Diversity and high performance

<a href="http://www.ie.edu/eng/sobreie/sobreie_expertos_detalle.asp?id_exp=342">Celia de Anca.</a> Director. Centre for Diversity. IE Business School

7 September 2007

A few days ago, at a summer course in El Escorial, we discussed the equation of diversity and high-performance, posing the need for bidirectional dialogue between company and employee for the proposed equation to have a positive effect.

Diversity has always been part of business, although it must be said that the traditional form of management, which sought efficiency over everything else, rewarded consistency. The entry of people who were different was not prevented, as long as they left their differences behind and adapted to the rules of the game.

And the model worked; and it worked well for many years, but after the 1980s, significant changes in the business environment (including globalisation, technological changes and new social values) made it increasingly difficult to maintain the apparent consistency of the organisation. Personal matters were no longer left at home and a growing number of individuals demanded the possibility of being themselves, even though they were different (besides the fact that it was becoming more and more difficult to define what different was).

Many enterprises took up the challenge and found diversity management to be an opportunity rather than a problem. The battle for talent became evident during the last decade, as well as the idea that talent is found in the most varied of social groups (women, men, young people, the disabled, cultural minorities) and in order to attract it, enterprises compete by offering not only the best salary, but also the best conditions for employees to develop their potential. Consequently, management tools are designed to suit different needs, including tele-working, flexible working hours, training programmes, mentoring, coaching and climate surveys.

The initial equation has a second part: the high performance that employees in a flexible, adapted environment are capable of providing. However, no company can force anyone to give their best. We often see how the talent of brilliant employees is used not so much in their daily work but rather in other activities outside the office. Therefore, the challenge facing enterprise lies in attracting not only a talented individual, but also in that individual valuing the efforts made by the enterprise and giving his or her best in exchange. If this is not the case, the enterprise´s efforts in flexibility and diversity management will be pointless.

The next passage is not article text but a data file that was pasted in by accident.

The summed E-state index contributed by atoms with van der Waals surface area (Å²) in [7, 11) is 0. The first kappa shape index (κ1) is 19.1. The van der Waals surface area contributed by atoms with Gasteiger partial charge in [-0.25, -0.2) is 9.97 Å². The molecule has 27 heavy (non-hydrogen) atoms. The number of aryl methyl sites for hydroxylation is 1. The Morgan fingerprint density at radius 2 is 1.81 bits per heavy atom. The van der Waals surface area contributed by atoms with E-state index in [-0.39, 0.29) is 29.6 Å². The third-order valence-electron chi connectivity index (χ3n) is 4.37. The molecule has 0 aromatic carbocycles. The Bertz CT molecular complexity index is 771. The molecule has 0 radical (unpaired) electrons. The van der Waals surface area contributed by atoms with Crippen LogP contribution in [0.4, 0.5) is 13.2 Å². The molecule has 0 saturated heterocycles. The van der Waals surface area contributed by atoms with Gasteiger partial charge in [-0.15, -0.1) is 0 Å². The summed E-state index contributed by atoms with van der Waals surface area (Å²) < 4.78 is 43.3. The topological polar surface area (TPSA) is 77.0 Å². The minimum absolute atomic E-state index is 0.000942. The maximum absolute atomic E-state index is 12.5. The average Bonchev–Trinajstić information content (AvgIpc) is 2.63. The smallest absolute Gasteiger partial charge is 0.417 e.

There is also an added difficulty in the enterprise´s dialogue with the employee, the form of which changes as it passes through each generation. Those of us who belong to the so-called X generation, characterised by competition at work, effort and work that is almost addictive, look upon policies that sound good with a certain scepticism, since we find it hard to believe that they can work in an environment characterised by unprecedented competition. We find it hard to understand that flexibility does not mean working less, but working in a different way, that the enterprise may sometimes ask us for 120% and, other times, we may ask the enterprise for time to deal with various personal circumstances, such as bringing up children or attending training we consider to be vital. But these same policies, which some of us look upon as unattainable dreams, are almost definitely not enough for those who belong to the so-called Y generation, who clearly see that their personal lives are not going to be left behind.

The challenge facing enterprise therefore lies in finding talented individuals and motivating them to apply their talent at work. Furthermore, the challenge of an increasing number of employees, especially the younger element, will be to find motivation in a job that takes up much of their time without reserving the best of their capacity for when their working day comes to a close. The challenge corresponds to everyone, but the business organisation that is successful in this interactive and constructive dialogue with its staff will undoubtedly be the one that can overcome the challenges we face in this new and complicated century.

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